COPD Drugs Not as Effective in Patients Who Smoke or have Viral Infection, Study Finds

COPD Drugs Not as Effective in Patients Who Smoke or have Viral Infection, Study Finds

A collaborative research study between several Australian institutions suggests that cigarette smoking and infection with viruses such as influenza can reduce the effectiveness of symptom-reliever drugs like salbutamol in patients with chronic obstructive pulmonary disease (COPD).

These findings were published in a research article, “Influenza A virus infection and cigarette smoke impair bronchodilator responsiveness to β-adrenoceptor agonists in mouse lung,” in the Clinical Science journal.

COPD, a term used to describe several types of lung diseases such as chronic bronchitis, emphysema, and chronic obstructive airways disease, is distinguished by inflamed and blocked airways that make breathing difficult. The recurrent inflammation of the lungs leads to permanent structural changes, making COPD patients more susceptible to frequent infections. Smoking tobacco is the primary risk factor for COPD, which works by altering the immunity of the patients and raising their vulnerability to infections.

There is currently no cure for COPD, but the symptoms can be relieved in various ways, including through medicines. Among them, β2-adrenoceptor agonists such as salbutamol are frequently used to expand the patient’s airways and allow them to breathe easily. But it has been suggested that smoking may influence the effectiveness of the drugs.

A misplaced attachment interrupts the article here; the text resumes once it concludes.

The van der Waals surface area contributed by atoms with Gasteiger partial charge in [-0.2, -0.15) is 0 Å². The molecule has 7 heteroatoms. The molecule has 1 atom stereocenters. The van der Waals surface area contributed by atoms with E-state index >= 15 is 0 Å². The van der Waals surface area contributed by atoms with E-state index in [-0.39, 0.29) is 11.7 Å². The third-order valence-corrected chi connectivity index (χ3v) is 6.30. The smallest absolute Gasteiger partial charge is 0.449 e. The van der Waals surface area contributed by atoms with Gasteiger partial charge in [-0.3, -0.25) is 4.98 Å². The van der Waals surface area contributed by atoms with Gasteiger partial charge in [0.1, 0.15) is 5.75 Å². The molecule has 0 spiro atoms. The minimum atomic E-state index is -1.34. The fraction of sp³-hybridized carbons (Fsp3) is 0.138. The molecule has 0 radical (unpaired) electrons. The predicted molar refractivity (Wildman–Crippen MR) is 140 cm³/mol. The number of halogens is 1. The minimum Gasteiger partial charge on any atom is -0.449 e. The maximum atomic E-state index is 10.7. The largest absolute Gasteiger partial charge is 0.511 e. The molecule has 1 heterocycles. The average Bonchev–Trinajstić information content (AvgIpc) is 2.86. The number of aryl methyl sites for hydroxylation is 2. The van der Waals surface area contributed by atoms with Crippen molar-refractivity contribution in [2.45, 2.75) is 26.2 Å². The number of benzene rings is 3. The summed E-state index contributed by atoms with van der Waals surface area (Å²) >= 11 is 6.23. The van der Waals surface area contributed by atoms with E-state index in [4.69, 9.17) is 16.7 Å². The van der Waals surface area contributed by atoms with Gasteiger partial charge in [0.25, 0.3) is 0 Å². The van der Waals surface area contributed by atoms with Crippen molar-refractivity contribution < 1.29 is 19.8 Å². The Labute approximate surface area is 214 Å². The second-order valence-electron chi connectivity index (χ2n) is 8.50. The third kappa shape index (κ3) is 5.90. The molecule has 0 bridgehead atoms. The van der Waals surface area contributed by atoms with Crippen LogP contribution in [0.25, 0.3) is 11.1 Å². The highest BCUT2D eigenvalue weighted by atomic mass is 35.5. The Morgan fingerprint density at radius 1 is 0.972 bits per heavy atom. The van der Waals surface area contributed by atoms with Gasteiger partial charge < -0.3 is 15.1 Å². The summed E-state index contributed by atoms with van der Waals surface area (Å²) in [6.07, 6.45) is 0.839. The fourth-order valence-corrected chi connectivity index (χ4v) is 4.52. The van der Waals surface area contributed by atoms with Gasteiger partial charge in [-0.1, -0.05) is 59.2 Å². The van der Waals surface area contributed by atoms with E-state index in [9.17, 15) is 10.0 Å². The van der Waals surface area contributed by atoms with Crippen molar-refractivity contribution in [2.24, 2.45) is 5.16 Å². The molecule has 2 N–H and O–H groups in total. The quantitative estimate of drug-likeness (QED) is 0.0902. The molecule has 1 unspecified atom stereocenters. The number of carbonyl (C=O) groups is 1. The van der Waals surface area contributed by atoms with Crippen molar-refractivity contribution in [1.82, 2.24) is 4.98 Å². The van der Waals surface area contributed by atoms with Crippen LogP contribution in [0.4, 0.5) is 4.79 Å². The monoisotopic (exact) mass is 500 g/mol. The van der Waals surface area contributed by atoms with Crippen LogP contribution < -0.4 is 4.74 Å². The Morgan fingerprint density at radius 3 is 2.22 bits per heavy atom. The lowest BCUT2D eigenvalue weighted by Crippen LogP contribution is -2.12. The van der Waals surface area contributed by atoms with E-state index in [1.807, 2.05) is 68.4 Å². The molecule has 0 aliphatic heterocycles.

To clarify the mechanism involved in the loss of drug effectiveness, researchers examined sections of lung exposed to cigarette smoke, as well as to influenza A virus. The team discovered that lung tissues exposed to cigarette smoke and viral infection responded less to salbutamol than the unexposed tissues.

“By understanding the mechanisms responsible for reduced sensitivity to current bronchodilators, we can then design alternative, more efficacious agents to help treat people with COPD, especially during a viral exacerbation,” the study’s lead author, Dr. Chantal Donovan from Monash University in Victoria, Australia, said in a press release.

“There is a clear need for new therapies that can overcome the limitations of current drugs used to treat COPD and associated flare-ups. When combined with knowledge gained through clinical research, animal models utilizing cigarette smoke exposure are a valuable tool in the quest to identify new therapies for this life-changing condition,” said senior study author Dr. Ross Vlahos, associate professor at RMIT University in Melbourne, Australia.

The researchers are currently preparing a commentary article to accompany the research paper, which will soon be published in the journal Clinical Science.

“The findings of this study suggest that cigarette smoke and respiratory virus infections may impair the ability of salbutamol to effectively bronchodilate the airways. These findings emphasize yet again that smoking is bad for you, and especially so if you have asthma or COPD,” said Prof. Sebastian Johnston from Imperial College London in England, one of the authors of the upcoming article. “It would be interesting to determine whether the other commonly used reliever bronchodilator ipratropium bromide, which acts via a different mechanism, is similarly impaired by cigarette smoke and/or viral infection.”

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